7. Add two large handfuls of fresh parsley and hot pepper if desired. Boil pasta and drain 2 minutes before the recommended cooking time. Add drained pasta to the seafood mix, and cook for another 2-3 minutes. Serve hot.

Spaghetti allo Scoglio - ai Frutti di Mare

You can scale this up for a large party – as you can see, there were lots of us there that night!

Spaghetti allo Scoglio ready for consumption!

So…do you suck the heads or not? How do you make this dish?

Comments

  1. says

    I suck heads (this is awful to write)

    first: too many stuff
    second: for pasta moscardini and not squids
    third: you can use a variety of almost 10 herbs
    fourth: best seafruits pasta is made of

    spaghetti-tartufi, clams, mussels and if u want add cicale (dunno english term), not gamberoni (too sweet, gamberi claims too much salt)

    the recipe is secret :)

  2. Giulia says

    “So…do you suck the heads or not?”

    That’s it, I’m flagging you for vulgarity! LMAO j/k

    If I were at that party, I would have gladly eaten the contents of all four of those pans. *drools*
    Everytime I make spaghetti con vongole, I simmer the vongole straight in a butter, olive oil and wine sauce and never drain the juice. I think it takes away from the flavor if you boil seperately and drain.

  3. says

    Oh Sara! Do you have any idea how unfair you are being to those of us in the states who cannot get this kind of seafood?!!! My mouth is watering as I can taste the incredible quality and sweetness of the best seafood in the world. Excuse me while I wipe my chin. :-)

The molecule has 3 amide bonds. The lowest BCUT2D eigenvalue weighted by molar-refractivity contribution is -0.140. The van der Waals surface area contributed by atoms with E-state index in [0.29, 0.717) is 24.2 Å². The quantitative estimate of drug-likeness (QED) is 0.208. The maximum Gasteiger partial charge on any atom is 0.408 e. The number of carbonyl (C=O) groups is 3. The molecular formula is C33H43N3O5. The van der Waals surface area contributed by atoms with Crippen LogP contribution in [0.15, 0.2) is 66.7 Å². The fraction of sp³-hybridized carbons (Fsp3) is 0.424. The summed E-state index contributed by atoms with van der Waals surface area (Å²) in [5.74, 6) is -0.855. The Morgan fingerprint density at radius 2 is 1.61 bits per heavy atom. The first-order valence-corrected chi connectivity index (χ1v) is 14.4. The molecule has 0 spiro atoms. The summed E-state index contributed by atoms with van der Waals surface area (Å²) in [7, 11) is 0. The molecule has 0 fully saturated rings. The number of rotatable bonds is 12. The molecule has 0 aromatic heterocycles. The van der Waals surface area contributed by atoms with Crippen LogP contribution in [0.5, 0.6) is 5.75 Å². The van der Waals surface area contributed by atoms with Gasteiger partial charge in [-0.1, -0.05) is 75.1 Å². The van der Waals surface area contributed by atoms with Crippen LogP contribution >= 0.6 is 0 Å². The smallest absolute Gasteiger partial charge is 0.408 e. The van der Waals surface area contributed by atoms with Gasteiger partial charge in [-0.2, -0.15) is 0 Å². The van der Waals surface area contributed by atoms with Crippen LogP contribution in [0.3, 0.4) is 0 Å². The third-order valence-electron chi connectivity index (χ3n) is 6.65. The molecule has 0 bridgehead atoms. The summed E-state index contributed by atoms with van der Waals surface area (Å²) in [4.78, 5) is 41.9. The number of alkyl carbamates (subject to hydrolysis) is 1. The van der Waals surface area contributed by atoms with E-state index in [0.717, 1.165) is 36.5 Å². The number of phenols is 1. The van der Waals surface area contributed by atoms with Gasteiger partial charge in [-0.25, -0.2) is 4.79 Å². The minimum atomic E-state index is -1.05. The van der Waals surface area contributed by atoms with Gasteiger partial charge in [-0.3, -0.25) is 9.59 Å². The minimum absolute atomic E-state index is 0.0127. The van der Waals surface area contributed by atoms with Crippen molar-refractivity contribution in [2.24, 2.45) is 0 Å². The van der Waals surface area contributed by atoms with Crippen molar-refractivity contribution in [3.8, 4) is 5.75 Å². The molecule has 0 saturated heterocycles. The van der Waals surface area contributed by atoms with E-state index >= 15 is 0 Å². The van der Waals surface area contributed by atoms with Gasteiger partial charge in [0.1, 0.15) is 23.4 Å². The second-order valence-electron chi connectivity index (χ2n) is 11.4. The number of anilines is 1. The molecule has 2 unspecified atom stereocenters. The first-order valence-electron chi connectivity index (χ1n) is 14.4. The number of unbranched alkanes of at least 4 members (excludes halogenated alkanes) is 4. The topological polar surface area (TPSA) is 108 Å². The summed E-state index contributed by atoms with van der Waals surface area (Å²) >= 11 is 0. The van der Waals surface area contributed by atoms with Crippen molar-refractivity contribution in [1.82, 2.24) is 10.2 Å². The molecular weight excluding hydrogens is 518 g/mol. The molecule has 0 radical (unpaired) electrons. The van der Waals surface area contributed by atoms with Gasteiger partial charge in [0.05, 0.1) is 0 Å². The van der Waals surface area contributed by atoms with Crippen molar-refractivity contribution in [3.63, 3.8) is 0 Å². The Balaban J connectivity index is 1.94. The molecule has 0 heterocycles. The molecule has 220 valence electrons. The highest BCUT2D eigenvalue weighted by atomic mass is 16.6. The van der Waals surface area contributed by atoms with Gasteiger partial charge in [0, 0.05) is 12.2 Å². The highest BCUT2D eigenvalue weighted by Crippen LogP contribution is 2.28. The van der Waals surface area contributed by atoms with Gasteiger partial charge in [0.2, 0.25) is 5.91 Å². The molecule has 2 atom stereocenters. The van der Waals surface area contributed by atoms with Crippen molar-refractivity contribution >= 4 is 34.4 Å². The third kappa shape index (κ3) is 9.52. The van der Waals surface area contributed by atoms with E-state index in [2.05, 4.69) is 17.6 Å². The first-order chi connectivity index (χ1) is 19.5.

4. says

    As for the crawfish, I’d never added them, so I guess I can avoid the embarrassment/profanity of explaining what I do with them. ;) Otherwise, your recipe is like my mom’s, which is the way I make it. Though I usually add white wine too.

    This past weekend I made a mussel dish with fennel and anise flavored liquer which was lovely too.

  5. Ms. Adventures in Italy says

    Oops….I honestly *honestly* wasn’t try to be vulgar…but there you go. I just saw that there are two distinct camps regarding the crawfish heads!

  6. obijie oru says

    im not italian…. so this will be my first, im gonna try this out, this weekend, then if i get it right, im going to serve it at a dinner party

  7. Cajun Remoulade says

    Suck the heads? No thanks. The dish does look tasty though. I think the head sucking comment turned my stomach a little, so i will wait to make this dish. Not tonight, that’s for sure. Thanks for sharing though

  8. Roberto says

    Absolutely my favorite pasta recipe!, I used to cook it every weekend, unfortunately I’m now living in Norway and I miss some ingredients (without squids is not the same :( )

  9. Anne says

    Never made it .. would be expensive in the Uk .. that is why I love going to Italy .. I have all the dishes that I don’t have in England.. .. I eat fish as much as I can when there. :-) and Pasta :-)

  10. trentiuk says

    i was there.good taste and good feeling….and… i’vd sukued heads too…’cause ther’s no pleasure if you dont do it.
    hi sara.
    suerte
    trentio.